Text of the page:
“How was your patrol?” Skyfire asked after he had touched down and transformed back to his root mode.
“Uneventful,” the minibot replied with a smile. “But I did find a few more asteroids that look like likely prospects for your mineral study. We just have to get Optimus’ permission to go on that teaching expedition now.”
Skyfire’s face brightened and his lip components turned up in a delighted smile. “That’s wonderful news. How many months have we been waiting now?”
“Four. And it would have been sooner, if Starscream and the Constructicons hadn’t already been mining our last prospect.”
They walked across the landing pad and into the Ark proper, continuing their conversation.
“True, but I was pleased enough with the fact that Starscream inadvertently proved my theory to Perceptor with his project.” Skyfire’s smile turned into a mischievous grin. “I wish I’d been able to see his expression when he found out that he’d proven yet another of my theories.”
Cosmos had long resigned himself to the fond tone the scientist used when he spoke about his former partner. He wasn’t bitter that Skyfire and Starscream had once been friends—very good friends—but it was disquieting to hear someone speak about the Decepticon so glowingly. “Did he do that often?”
“All the time when we were at the academy. And usually before he even knew I was working on a new project or theory. He would always get so mad—probably because he hadn’t come up with the idea first.”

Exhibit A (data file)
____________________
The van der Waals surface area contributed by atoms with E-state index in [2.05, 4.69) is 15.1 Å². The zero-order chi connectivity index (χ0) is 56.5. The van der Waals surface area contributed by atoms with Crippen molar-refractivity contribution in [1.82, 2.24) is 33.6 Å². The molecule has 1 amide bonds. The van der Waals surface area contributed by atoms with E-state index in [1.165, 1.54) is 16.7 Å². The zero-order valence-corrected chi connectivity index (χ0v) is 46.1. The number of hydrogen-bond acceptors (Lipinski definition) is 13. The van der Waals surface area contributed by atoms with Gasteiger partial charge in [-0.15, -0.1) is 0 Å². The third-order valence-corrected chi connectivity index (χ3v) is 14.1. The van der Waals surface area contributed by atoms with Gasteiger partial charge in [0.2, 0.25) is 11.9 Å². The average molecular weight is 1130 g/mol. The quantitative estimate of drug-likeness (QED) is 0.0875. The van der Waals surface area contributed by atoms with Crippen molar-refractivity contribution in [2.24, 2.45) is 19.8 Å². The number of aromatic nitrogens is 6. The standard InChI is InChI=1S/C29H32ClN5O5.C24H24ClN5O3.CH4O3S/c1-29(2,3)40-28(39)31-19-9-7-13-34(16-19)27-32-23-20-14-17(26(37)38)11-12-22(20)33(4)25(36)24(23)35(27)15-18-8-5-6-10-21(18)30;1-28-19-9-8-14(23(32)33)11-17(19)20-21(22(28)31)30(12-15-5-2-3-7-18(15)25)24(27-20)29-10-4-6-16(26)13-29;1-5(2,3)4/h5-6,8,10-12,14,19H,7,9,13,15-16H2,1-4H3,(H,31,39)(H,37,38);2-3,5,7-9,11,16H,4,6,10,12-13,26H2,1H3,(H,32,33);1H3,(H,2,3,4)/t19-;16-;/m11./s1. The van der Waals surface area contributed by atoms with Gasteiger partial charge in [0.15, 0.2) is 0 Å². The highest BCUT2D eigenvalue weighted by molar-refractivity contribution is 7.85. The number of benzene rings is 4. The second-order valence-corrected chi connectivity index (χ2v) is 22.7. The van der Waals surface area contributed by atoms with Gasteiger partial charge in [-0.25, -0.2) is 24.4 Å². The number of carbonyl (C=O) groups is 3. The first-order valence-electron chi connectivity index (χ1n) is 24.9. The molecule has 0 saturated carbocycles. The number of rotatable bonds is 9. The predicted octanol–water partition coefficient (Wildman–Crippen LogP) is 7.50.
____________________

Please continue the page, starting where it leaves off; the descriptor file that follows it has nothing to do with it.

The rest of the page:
The large mech’s tone turned sad then. His posture slumped and he almost reeked of sorrow. “Not that I’ll ever get to see that again.”
They stopped walking in the hallway and Skyfire scrubbed his face with his hands. “I’m sorry. You don’t want to hear about Starscream or my past or how much I miss my friend.”
Cosmos reached out and put a hand on the other mech’s leg. “Yes I do. I want to hear about all the things that are important to you.”
Skyfire reached down and picked the minibot up. Cosmos would have protested the action from any other mech, but the scientist didn’t use the action as a way to make fun of him or remind him of how drastic the difference in their sizes was. Instead, he held the smaller mech against his chest plates in a tight hug—a hug that the explorer didn’t hesitate to return.
“Thank you,” the scientist whispered, “For not letting me be alone.”
“But you never were,” Cosmos replied.
Chapter 3: Warmth
Five months and twenty three days after their teaching and resource harvesting project had been approved,
Skyfire and Cosmos were finishing it up. After their near-disastrous run in with the Decepticons four months before, there hadn’t been any other setbacks and they were both grateful.